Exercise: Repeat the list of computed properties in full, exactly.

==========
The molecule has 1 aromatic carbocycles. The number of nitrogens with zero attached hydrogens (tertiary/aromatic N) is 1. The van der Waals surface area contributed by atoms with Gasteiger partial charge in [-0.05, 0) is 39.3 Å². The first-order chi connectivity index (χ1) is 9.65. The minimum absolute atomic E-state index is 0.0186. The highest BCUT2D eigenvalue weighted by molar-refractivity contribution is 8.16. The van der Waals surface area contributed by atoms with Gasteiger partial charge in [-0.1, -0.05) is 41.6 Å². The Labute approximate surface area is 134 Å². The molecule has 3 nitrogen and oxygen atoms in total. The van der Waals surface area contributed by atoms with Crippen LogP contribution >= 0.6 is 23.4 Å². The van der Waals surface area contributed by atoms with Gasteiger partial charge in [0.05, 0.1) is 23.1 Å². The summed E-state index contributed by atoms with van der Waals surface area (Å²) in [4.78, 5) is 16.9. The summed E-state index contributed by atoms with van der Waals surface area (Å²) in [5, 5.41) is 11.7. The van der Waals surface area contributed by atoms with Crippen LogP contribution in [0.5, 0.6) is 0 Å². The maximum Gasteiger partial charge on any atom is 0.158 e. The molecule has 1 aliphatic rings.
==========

The molecule has 1 aromatic carbocycles. The number of nitrogens with zero attached hydrogens (tertiary/aromatic N) is 1. The van der Waals surface area contributed by atoms with Gasteiger partial charge in [-0.05, 0) is 39.3 Å². The first-order chi connectivity index (χ1) is 9.65. The minimum absolute atomic E-state index is 0.0186. The highest BCUT2D eigenvalue weighted by molar-refractivity contribution is 8.16. The van der Waals surface area contributed by atoms with Gasteiger partial charge in [-0.1, -0.05) is 41.6 Å². The Labute approximate surface area is 134 Å². The molecule has 3 nitrogen and oxygen atoms in total. The van der Waals surface area contributed by atoms with Crippen LogP contribution >= 0.6 is 23.4 Å². The van der Waals surface area contributed by atoms with Gasteiger partial charge in [0.05, 0.1) is 23.1 Å². The summed E-state index contributed by atoms with van der Waals surface area (Å²) in [4.78, 5) is 16.9. The summed E-state index contributed by atoms with van der Waals surface area (Å²) in [5, 5.41) is 11.7. The van der Waals surface area contributed by atoms with Crippen LogP contribution in [0.5, 0.6) is 0 Å². The maximum Gasteiger partial charge on any atom is 0.158 e. The molecule has 1 aliphatic rings.